McDevitt also recommends teaching a dog to tell you about what’s happening, rather than, say, going up and barking at something that Looks Odd, or snarfing a piece of carrion found on a walk. Distractions can be tempting, as well as spooky, so teaching ‘leave it’ involves teaching self-control. McDevitt recommends tying this with the idea of availability - ‘that isn’t available, but this is’. This idea makes intuitive sense in that parents will often remove something dangerous from a child, like an electrical cable, replacing it with something safe and equally interesting! 

Dog sports people tend to focus on motivation, ways to get a dog to become especially keen on the sport the owner has chosen. Yet if dogs become too keen, too aroused, they can get bitey and generally out of control. Arousal regulation means both increasing arousal to enhance motivation, and switching to a more relaxing activity if the dog is becoming too wound up. Again, experienced parents could find parallels with raising kids – sometimes you need to find a calming activity for them, when you sense ‘this could end in tears’!

McDevitt’s approach certainly seems likely to result in a well-balanced dog, one who’s able to focus on a task the owner chooses, and pay attention to the owner in everyday life, without the neuroses and quirks that can result from being pushed to be a high-achiever with little space to develop everyday skills. Her stress on respecting the dog we’re training, and seeing that dog as an individual, is a useful reminder that our observational skills are important. We need to look at the dog’s body language as a whole, not just whether or not the dog is obeying a command. A minor drawback to this book is that not all owners can ‘read’ dogs, even if they’ve been around dogs for years. Perhaps more on interpreting canine body language would be helpful.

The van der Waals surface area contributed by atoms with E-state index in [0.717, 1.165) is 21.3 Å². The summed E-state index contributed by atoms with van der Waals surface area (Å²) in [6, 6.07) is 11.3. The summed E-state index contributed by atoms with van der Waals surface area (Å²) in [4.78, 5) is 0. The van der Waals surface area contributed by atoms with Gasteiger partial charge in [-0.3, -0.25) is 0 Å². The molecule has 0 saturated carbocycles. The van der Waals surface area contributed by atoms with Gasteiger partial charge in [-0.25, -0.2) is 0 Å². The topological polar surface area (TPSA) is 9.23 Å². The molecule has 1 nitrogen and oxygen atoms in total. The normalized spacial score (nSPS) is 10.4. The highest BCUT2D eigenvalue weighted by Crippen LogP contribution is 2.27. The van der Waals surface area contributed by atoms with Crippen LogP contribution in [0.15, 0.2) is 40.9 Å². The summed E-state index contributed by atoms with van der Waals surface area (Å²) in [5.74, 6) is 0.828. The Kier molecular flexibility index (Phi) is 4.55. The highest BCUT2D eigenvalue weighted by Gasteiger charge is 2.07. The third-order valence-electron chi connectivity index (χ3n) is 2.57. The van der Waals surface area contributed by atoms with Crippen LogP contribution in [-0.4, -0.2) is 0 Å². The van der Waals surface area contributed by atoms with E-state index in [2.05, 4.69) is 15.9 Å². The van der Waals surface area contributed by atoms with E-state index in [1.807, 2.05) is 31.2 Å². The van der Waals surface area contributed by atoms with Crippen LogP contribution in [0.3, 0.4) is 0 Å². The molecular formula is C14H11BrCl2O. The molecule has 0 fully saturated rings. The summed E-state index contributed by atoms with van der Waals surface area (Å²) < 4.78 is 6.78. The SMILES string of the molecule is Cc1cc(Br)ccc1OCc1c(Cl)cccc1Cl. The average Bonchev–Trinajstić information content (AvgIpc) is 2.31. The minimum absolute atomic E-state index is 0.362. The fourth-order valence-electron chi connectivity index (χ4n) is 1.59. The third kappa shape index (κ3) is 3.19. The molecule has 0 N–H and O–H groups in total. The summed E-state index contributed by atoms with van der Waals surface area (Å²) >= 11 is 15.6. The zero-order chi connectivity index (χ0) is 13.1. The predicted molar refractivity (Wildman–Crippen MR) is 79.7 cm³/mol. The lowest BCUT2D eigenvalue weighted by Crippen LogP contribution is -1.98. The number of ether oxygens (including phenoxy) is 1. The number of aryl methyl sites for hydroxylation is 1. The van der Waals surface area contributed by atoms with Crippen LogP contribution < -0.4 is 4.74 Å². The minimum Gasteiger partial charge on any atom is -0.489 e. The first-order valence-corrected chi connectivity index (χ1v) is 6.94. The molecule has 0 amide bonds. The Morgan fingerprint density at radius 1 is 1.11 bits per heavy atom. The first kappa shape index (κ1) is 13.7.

The big drawback of this book is that you need to read all of it for the first parts to make sense, which means reading the first parts again! There are a lot of references at the beginning to games that aren’t explained until later.  If you’re looking for solutions to a particular problem, or if you want a book that tells you how to train step by step, this can be a bit frustrating. This book is easier to use than the original ‘Control Unleashed’, geared to adult dogs with behavioral issues which hamper their performance. However, it takes some patience and getting used to the way McDevitt writes.

Is reading the whole book before understanding the start worth the effort?  I’d say very much so, for a number of reasons. First, McDevitt integrates training into everyday life, for example, teaching ‘stay’ whenever a dog needs to hold back, like getting out of a vehicle, or approaching a strange dog. Secondly, because her approach focuses on the relationship between dog and owner, and a relationship is a dialogue, which includes the owner listening to the dog. Thirdly, because she believes in empowering the dog, giving him, or her, the ability to cope.  Lastly, her awareness that ethical issues only make sense in a wider context helps us to put training into perspective.

Review by Alison Lever, 2015


1)  Zulch, Helen and Daniel Mills,  (2012) Life Skills for Puppies.  Hubble and Hattie, Dorset

2) Lindsay, S. (2005) Applied Dog Behaviour and Training vol 3, Procedures and Protocols. Blackwell, London